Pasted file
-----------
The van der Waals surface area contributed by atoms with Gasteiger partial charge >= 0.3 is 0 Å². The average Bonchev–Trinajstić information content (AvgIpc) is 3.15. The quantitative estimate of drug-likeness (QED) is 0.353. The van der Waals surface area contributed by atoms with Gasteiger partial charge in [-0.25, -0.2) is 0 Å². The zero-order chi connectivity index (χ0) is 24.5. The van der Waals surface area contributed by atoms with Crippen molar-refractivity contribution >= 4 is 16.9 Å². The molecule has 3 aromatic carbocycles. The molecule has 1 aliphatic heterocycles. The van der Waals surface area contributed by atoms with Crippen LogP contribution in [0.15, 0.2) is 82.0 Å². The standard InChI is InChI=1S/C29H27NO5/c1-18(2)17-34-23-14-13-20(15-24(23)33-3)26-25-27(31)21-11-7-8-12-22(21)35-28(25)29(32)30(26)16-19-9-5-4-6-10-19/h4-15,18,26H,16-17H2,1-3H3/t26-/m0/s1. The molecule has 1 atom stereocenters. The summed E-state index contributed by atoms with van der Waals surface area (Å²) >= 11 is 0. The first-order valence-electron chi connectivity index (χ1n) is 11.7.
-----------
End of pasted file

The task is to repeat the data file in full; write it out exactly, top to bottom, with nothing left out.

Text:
The van der Waals surface area contributed by atoms with Gasteiger partial charge >= 0.3 is 0 Å². The average Bonchev–Trinajstić information content (AvgIpc) is 3.15. The quantitative estimate of drug-likeness (QED) is 0.353. The van der Waals surface area contributed by atoms with Gasteiger partial charge in [-0.25, -0.2) is 0 Å². The zero-order chi connectivity index (χ0) is 24.5. The van der Waals surface area contributed by atoms with Crippen molar-refractivity contribution >= 4 is 16.9 Å². The molecule has 3 aromatic carbocycles. The molecule has 1 aliphatic heterocycles. The van der Waals surface area contributed by atoms with Crippen LogP contribution in [0.15, 0.2) is 82.0 Å². The standard InChI is InChI=1S/C29H27NO5/c1-18(2)17-34-23-14-13-20(15-24(23)33-3)26-25-27(31)21-11-7-8-12-22(21)35-28(25)29(32)30(26)16-19-9-5-4-6-10-19/h4-15,18,26H,16-17H2,1-3H3/t26-/m0/s1. The molecule has 1 atom stereocenters. The summed E-state index contributed by atoms with van der Waals surface area (Å²) >= 11 is 0. The first-order valence-electron chi connectivity index (χ1n) is 11.7.